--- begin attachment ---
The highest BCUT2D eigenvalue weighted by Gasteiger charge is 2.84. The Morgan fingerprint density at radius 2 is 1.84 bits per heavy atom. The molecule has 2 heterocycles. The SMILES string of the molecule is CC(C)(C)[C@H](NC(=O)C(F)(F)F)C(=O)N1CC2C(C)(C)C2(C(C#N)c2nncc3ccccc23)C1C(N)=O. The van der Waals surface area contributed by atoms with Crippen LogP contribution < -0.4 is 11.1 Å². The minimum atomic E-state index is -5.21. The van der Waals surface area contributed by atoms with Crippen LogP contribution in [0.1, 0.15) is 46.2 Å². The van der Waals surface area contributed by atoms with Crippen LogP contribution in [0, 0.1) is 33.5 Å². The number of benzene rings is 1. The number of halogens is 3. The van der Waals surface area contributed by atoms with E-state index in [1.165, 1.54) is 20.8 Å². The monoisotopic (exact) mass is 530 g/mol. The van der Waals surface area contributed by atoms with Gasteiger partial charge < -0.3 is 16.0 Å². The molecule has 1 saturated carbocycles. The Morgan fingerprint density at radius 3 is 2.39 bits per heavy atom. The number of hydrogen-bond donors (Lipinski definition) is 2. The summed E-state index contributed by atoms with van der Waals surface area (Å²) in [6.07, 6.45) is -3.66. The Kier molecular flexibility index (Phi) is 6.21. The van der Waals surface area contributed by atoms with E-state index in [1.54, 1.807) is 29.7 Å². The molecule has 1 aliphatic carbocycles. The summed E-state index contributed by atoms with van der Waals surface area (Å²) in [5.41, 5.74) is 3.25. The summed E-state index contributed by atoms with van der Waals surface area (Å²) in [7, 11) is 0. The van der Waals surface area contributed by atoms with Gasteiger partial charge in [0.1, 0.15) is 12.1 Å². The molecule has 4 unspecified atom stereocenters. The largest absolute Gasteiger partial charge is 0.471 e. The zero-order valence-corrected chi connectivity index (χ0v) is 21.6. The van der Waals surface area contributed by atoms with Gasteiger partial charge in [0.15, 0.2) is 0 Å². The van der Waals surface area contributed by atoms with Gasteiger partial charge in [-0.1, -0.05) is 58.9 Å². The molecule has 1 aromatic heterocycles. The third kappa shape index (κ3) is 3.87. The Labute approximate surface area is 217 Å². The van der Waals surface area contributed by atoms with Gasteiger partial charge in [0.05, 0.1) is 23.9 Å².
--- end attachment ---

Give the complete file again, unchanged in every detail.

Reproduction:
The highest BCUT2D eigenvalue weighted by Gasteiger charge is 2.84. The Morgan fingerprint density at radius 2 is 1.84 bits per heavy atom. The molecule has 2 heterocycles. The SMILES string of the molecule is CC(C)(C)[C@H](NC(=O)C(F)(F)F)C(=O)N1CC2C(C)(C)C2(C(C#N)c2nncc3ccccc23)C1C(N)=O. The van der Waals surface area contributed by atoms with Crippen LogP contribution < -0.4 is 11.1 Å². The minimum atomic E-state index is -5.21. The van der Waals surface area contributed by atoms with Crippen LogP contribution in [0.1, 0.15) is 46.2 Å². The van der Waals surface area contributed by atoms with Crippen LogP contribution in [0, 0.1) is 33.5 Å². The number of benzene rings is 1. The number of halogens is 3. The van der Waals surface area contributed by atoms with E-state index in [1.165, 1.54) is 20.8 Å². The monoisotopic (exact) mass is 530 g/mol. The van der Waals surface area contributed by atoms with Gasteiger partial charge < -0.3 is 16.0 Å². The molecule has 1 saturated carbocycles. The Morgan fingerprint density at radius 3 is 2.39 bits per heavy atom. The number of hydrogen-bond donors (Lipinski definition) is 2. The summed E-state index contributed by atoms with van der Waals surface area (Å²) in [6.07, 6.45) is -3.66. The Kier molecular flexibility index (Phi) is 6.21. The van der Waals surface area contributed by atoms with E-state index in [1.54, 1.807) is 29.7 Å². The molecule has 1 aliphatic carbocycles. The summed E-state index contributed by atoms with van der Waals surface area (Å²) in [5.41, 5.74) is 3.25. The summed E-state index contributed by atoms with van der Waals surface area (Å²) in [7, 11) is 0. The van der Waals surface area contributed by atoms with Gasteiger partial charge in [0.1, 0.15) is 12.1 Å². The molecule has 4 unspecified atom stereocenters. The largest absolute Gasteiger partial charge is 0.471 e. The zero-order valence-corrected chi connectivity index (χ0v) is 21.6. The van der Waals surface area contributed by atoms with Gasteiger partial charge in [0.15, 0.2) is 0 Å². The van der Waals surface area contributed by atoms with Gasteiger partial charge in [-0.1, -0.05) is 58.9 Å². The molecule has 1 aromatic heterocycles. The third kappa shape index (κ3) is 3.87. The Labute approximate surface area is 217 Å². The van der Waals surface area contributed by atoms with Gasteiger partial charge in [0.05, 0.1) is 23.9 Å².